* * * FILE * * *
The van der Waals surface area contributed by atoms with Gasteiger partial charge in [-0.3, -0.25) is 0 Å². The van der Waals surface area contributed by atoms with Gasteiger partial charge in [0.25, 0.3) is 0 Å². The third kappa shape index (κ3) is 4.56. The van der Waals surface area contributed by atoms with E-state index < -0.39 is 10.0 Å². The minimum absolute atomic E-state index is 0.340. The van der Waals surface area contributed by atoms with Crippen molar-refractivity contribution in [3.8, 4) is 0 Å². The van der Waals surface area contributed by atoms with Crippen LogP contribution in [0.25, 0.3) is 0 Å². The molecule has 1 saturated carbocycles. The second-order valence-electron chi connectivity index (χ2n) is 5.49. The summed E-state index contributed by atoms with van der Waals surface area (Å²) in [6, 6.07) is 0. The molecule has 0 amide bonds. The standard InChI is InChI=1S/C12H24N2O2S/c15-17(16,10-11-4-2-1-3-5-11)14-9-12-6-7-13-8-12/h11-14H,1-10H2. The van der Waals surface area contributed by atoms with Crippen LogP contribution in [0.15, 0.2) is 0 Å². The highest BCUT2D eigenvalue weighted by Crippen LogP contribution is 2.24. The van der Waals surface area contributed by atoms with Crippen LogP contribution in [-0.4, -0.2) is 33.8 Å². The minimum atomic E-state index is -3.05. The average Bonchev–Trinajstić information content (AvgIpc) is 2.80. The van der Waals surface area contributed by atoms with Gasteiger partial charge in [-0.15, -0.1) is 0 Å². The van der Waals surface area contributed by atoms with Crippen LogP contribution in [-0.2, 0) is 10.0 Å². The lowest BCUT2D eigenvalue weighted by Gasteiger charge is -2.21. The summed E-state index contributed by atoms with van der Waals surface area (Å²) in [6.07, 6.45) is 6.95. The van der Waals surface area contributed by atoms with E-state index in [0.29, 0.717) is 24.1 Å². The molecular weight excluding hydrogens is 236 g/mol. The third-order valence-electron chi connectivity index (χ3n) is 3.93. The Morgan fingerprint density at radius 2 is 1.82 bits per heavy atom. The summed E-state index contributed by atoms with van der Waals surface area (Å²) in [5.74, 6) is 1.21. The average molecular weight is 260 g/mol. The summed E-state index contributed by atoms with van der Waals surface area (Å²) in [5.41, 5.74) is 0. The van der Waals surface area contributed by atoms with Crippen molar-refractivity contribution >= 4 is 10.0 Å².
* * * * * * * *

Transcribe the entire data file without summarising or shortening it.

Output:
The van der Waals surface area contributed by atoms with Gasteiger partial charge in [-0.3, -0.25) is 0 Å². The van der Waals surface area contributed by atoms with Gasteiger partial charge in [0.25, 0.3) is 0 Å². The third kappa shape index (κ3) is 4.56. The van der Waals surface area contributed by atoms with E-state index < -0.39 is 10.0 Å². The minimum absolute atomic E-state index is 0.340. The van der Waals surface area contributed by atoms with Crippen molar-refractivity contribution in [3.8, 4) is 0 Å². The van der Waals surface area contributed by atoms with Crippen LogP contribution in [0.25, 0.3) is 0 Å². The molecule has 1 saturated carbocycles. The second-order valence-electron chi connectivity index (χ2n) is 5.49. The summed E-state index contributed by atoms with van der Waals surface area (Å²) in [6, 6.07) is 0. The molecule has 0 amide bonds. The standard InChI is InChI=1S/C12H24N2O2S/c15-17(16,10-11-4-2-1-3-5-11)14-9-12-6-7-13-8-12/h11-14H,1-10H2. The van der Waals surface area contributed by atoms with Crippen LogP contribution in [0.15, 0.2) is 0 Å². The highest BCUT2D eigenvalue weighted by Crippen LogP contribution is 2.24. The van der Waals surface area contributed by atoms with Crippen LogP contribution in [-0.4, -0.2) is 33.8 Å². The minimum atomic E-state index is -3.05. The average Bonchev–Trinajstić information content (AvgIpc) is 2.80. The van der Waals surface area contributed by atoms with Gasteiger partial charge in [-0.15, -0.1) is 0 Å². The van der Waals surface area contributed by atoms with Crippen LogP contribution in [-0.2, 0) is 10.0 Å². The lowest BCUT2D eigenvalue weighted by Gasteiger charge is -2.21. The summed E-state index contributed by atoms with van der Waals surface area (Å²) in [6.07, 6.45) is 6.95. The van der Waals surface area contributed by atoms with E-state index in [0.29, 0.717) is 24.1 Å². The molecular weight excluding hydrogens is 236 g/mol. The third-order valence-electron chi connectivity index (χ3n) is 3.93. The Morgan fingerprint density at radius 2 is 1.82 bits per heavy atom. The summed E-state index contributed by atoms with van der Waals surface area (Å²) in [5.74, 6) is 1.21. The average molecular weight is 260 g/mol. The summed E-state index contributed by atoms with van der Waals surface area (Å²) in [5.41, 5.74) is 0. The van der Waals surface area contributed by atoms with Crippen molar-refractivity contribution >= 4 is 10.0 Å².